Before Donald Trump, there was Fred

It was “one of the greatest building booms in American history,” says Thomas Campanella, a professor of city and regional planning at Cornell University.

During the 1920s and ’30s, large swaths of Brooklyn and Queens turned “almost overnight” from farmland to city.

How did it happen? Much of it, Campanella notes, was built by Fred Trump, a builder who shaped New York City more than his son ever did.

If you build it. . .

Donald Trump is well on his way to the Republican presidential nomination, having won the majority of the Super Tuesday contests.

Trump is riding a wave of populist anger and dissatisfaction. In the years after WWI, his father benefited from times of upheaval as well.

As immigrants flooded into New York City at the turn of the 20th century, the city began to expand. New housing was necessary for working- and middle-class families.

A new kind of builder was coming of age, too: Not the high-society architects who built Manhattan, but a wave of immigrant or second-generation designers, Fred Trump included.

“Brooklyn wasn’t a luxury place back then,” says Malka Simon, a lecturer in architectural history and urban design at Brooklyn College. But there was space, and new, extended train lines allowed new New Yorkers to move out of tenements in Manhattan but still have easy access to the city.

Fred Trump benefitted from this boom, and also from New Deal-era government programs that made home-ownership possible for the middle class, particularly Trump’s affordable, well-made homes. The elder Trump became known as the “Henry Ford” of the construction industry for his innovations in mass-producing residential houses.

Trump was frugal — the builder was legendary for reusing nails and saving light bulbs — and he built modestly and affordably, using materials purchased in bulk.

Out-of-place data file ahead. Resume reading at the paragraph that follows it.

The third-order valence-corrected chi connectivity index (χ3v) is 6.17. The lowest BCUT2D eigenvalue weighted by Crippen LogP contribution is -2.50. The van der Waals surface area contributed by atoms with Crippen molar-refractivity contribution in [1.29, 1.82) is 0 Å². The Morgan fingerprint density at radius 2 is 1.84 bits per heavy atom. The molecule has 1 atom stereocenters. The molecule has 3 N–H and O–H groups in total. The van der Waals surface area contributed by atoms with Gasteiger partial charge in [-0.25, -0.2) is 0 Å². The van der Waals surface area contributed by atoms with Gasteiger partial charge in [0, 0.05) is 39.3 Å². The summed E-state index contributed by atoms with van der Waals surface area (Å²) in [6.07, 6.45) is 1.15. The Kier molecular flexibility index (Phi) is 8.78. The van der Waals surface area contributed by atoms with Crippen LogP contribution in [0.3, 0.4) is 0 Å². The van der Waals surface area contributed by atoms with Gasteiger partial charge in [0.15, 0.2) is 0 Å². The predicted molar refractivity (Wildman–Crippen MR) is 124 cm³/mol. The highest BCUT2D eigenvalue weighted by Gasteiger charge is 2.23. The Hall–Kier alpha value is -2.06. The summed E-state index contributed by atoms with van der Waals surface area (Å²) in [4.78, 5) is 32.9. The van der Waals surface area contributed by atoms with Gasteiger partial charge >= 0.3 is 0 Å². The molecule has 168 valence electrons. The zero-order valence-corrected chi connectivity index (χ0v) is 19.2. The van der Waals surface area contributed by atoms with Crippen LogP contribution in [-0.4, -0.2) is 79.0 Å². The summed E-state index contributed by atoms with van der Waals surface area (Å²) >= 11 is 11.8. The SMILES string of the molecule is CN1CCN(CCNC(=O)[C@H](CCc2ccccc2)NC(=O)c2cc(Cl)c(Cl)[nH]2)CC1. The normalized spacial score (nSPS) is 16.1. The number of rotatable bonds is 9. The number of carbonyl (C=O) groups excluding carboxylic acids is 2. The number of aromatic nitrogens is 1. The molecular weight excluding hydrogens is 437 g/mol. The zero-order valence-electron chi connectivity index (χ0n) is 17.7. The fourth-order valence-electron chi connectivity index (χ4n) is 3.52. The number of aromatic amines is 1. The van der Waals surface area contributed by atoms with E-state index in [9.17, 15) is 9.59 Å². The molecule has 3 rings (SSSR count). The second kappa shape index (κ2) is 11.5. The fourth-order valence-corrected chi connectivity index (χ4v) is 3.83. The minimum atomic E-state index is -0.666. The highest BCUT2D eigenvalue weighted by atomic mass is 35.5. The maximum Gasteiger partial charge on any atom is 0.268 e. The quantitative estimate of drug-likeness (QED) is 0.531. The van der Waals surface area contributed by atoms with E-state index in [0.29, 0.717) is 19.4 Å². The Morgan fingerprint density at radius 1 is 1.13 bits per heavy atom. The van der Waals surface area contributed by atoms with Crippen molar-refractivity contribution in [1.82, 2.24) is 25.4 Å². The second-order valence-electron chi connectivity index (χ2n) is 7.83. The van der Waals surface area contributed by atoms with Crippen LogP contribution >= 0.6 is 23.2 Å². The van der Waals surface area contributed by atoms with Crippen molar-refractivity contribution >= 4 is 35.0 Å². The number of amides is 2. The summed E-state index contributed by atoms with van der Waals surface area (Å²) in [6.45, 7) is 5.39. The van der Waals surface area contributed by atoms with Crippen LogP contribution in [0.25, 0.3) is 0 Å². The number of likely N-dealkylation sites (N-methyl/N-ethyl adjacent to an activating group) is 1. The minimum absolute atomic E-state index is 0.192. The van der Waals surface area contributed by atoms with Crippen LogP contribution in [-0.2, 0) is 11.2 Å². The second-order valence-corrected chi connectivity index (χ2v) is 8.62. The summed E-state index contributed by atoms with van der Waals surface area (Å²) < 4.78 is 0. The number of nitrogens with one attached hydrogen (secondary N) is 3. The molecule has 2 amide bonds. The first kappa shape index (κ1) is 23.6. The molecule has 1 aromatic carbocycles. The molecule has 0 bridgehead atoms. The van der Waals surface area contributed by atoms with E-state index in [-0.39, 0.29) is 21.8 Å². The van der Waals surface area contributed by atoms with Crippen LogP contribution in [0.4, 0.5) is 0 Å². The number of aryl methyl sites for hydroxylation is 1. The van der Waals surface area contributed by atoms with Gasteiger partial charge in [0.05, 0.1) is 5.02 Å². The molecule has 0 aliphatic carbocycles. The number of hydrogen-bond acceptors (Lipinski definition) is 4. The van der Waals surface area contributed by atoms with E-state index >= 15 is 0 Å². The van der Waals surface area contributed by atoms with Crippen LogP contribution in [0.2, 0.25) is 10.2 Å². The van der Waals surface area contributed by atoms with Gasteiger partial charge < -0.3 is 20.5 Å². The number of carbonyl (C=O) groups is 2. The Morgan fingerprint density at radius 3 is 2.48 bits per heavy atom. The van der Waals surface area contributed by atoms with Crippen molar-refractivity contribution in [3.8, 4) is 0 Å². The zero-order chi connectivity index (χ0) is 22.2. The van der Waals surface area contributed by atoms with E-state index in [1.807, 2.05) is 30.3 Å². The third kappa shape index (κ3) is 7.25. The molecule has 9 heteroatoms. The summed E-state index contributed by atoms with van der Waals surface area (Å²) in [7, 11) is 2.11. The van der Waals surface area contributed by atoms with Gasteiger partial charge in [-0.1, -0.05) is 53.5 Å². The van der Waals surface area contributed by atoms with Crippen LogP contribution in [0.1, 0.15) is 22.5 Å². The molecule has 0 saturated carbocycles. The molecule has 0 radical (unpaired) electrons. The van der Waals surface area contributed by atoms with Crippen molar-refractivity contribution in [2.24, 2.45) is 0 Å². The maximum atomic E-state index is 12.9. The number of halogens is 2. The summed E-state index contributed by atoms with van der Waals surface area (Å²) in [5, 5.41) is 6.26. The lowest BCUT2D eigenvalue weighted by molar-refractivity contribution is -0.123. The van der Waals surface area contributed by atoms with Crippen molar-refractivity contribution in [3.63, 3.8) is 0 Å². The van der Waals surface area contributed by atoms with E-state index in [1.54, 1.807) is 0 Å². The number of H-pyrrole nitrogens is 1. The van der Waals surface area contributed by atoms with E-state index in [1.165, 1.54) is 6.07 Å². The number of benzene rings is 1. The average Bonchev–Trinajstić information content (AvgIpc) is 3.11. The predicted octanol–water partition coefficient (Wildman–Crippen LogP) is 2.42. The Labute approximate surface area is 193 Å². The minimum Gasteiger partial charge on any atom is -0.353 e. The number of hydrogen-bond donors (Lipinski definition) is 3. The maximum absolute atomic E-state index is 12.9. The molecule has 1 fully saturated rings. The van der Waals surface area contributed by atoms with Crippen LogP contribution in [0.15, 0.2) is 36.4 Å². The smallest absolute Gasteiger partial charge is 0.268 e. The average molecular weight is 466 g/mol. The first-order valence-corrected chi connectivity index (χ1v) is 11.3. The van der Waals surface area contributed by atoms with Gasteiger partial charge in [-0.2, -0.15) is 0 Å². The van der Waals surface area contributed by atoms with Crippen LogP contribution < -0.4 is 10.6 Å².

His buildings across Brooklyn included “wonderful, small-scale brick cottages, attached or semi-detached row houses, solidly built,” says Campanella, who has mapped Trump projects from contemporary news reports.

Builders like Fred Trump used Tudor Revival architecture, already popular in wealthy neighborhoods like Forest Hills and Riverdale, to give regular people a chance to feel rich, says Campanella. But that school of design was a nativist reaction to the influx of immigrants, prompting builders to “harken back to a pure Anglo-American past.”

For rent: A big, white house

Of course, the Trump legacy is complicated.

Recently, newspaper clippings mentioning Fred Trump’s arrest at a KKK riot have resurfaced. A Woodie Guthrie song complains about Trump as landlord.

In the 1970s, the Trump company was sued by the federal government for racial discrimination in its rental practices; by then, Donald shared leadership of the company with his father.

And it’s not as if the father built those affordable apartments in Brooklyn and Queens out of the goodness of his heart. He made a lot of money. He did it with the government’s help, too — supported by expanded transit access, increased city services, and, most of all, federal monetary support in the form of Federal Housing Administration mortgage guarantees.

Decades later, his son, Donald Trump, is mounting a serious run for the presidency, challenging the needs for such governmental supports. He is running on a record of business and wealth accumulation that began when his father was building apartments in two growing boroughs.

But mostly, he is relying on the same aspirational feelings that his father capitalized on to sell homes — the sense of wanting something more. And maybe that’s the most American thing about his campaign.

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